OTTAWA, Ontario--(BUSINESS WIRE)--A coalition of students, academic staff, teaching assistants and research assistants at the University of Ottawa today took the unprecedented step of raising their concerns about the quality of education to the Board of Governors as one group.
“Budget cuts at the University of Ottawa are seriously downgrading the quality of learning in each university classroom,” said Luc Angers, Vice-President, Membership Engagement of the Association of Part-Time Professors.
The group is sounding the alarm as budget cuts damage educational quality and cut programs, in moves that prioritize revenue over learning experience. They affixed a list of proposals to correct the situation to the doors of Tabaret Hall, where the Board of Governors meeting was taking place.
The list is available here: https://2626.ca/cupe-2626/
Their main concerns centre on the closure of services such as the Academic Writing Help Centre (AWHC) and the suspension of programs particularly within francophone and bilingual departments such as the School of Translation and Interpretation as well as arts and social sciences departments; cancellation of small-group seminars by lumping together students from different departments in large lectures halls; five percent budget cuts across departments and faculties; drastic cuts to funding packages for graduate students; ever-increasing tuition fees for international and out-of-province students; and the university’s stated goal of not replacing professors who retire and no longer offering tenure-track positions.
“By closing down our bachelor and masters programs, the university is sending a clear message: translation isn’t important, communication between anglophones and the francophone minority isn’t important, adequate services towards francophones and other linguistic minorities aren’t important. Ultimately, the University is going against their so-called commitment towards the Canadian Francophonie by cutting these programs,” said Astrid Aprahamian, a graduate student representative in the School of Translation and Interpretation.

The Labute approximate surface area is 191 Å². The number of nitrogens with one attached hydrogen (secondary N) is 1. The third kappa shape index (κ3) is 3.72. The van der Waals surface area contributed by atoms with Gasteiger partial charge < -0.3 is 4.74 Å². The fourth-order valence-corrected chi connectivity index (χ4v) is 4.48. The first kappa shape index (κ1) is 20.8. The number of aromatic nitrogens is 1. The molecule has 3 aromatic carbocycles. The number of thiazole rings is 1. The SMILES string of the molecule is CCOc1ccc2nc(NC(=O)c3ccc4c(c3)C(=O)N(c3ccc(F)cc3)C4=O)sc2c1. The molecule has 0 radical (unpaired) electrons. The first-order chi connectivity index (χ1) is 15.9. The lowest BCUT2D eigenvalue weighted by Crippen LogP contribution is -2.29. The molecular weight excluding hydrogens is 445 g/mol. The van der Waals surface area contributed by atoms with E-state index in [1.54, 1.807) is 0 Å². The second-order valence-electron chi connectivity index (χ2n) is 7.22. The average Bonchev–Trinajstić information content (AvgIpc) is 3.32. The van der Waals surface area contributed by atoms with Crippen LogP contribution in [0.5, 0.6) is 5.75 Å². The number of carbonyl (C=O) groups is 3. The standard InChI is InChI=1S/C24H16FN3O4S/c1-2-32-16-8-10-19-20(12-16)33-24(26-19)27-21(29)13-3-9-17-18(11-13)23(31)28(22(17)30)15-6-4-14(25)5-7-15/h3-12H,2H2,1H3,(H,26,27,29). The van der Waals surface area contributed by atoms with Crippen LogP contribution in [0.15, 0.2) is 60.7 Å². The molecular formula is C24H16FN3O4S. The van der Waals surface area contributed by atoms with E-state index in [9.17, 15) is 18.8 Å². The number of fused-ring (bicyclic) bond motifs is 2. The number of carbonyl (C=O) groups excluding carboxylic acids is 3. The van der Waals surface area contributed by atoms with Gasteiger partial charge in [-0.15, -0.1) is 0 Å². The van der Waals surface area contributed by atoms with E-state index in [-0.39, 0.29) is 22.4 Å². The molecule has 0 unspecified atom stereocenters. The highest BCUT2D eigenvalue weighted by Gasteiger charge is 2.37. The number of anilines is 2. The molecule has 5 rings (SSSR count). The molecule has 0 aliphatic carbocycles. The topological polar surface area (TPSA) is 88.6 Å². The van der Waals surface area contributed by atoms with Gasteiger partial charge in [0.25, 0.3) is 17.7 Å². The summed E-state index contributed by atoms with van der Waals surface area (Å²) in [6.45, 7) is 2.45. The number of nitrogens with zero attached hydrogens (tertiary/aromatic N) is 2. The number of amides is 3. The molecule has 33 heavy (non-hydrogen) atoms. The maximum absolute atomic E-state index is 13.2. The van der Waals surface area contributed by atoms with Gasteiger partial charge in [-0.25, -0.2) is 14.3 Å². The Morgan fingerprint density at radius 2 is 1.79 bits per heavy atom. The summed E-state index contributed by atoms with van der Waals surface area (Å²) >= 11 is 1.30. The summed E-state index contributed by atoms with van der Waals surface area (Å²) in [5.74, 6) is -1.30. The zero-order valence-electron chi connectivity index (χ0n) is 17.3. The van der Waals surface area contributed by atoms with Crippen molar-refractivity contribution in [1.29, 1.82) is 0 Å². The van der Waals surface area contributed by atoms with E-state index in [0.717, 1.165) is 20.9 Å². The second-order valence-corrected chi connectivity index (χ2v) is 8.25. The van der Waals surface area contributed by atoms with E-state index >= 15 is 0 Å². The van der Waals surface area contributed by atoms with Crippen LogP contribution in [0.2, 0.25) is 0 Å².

The cuts come at a time when the University of Ottawa has a $14.4 million surplus in its operating budget before interfund transfers. The school is justifying its cuts by fabricating a deficit. The Central Administration transferred $43.4 million from the operating fund to other funds, with $31.6 million going to the Capital Fund. The result is an apparent deficit of nearly $29 million.
The 2022-2023 consolidated budget is not simply the result of a downturn in financial markets, rising inflation, pandemic uncertainty and four years of government-imposed tuition freezes, as the university claims. Rather, the labour and student groups say it shows a pattern of misleading accounting practices that diverts funds out of the operating budget and underestimates revenue and surpluses at the expense of students' learning and the working conditions of professors and teaching assistants.
“People making hundreds of thousands of dollars a year are making decisions that directly affect the lives of students without concern for their well-being,” said Catherine Larocque, president of CUPE Local 2626, which represents student workers, lifeguards and residence life workers at the university. “There is a student homelessness crisis on campus. We have members contacting us regularly that they have nothing to eat, nowhere to live, and can’t secure employment.”
Student associations and labour unions at the University of Ottawa are calling for the implementation of smaller class sizes and the development of an action plan to improve the ratios of students to professors and teaching assistants, a full reinstatement of graduate student funding packages, and a transparent budget that prioritizes education.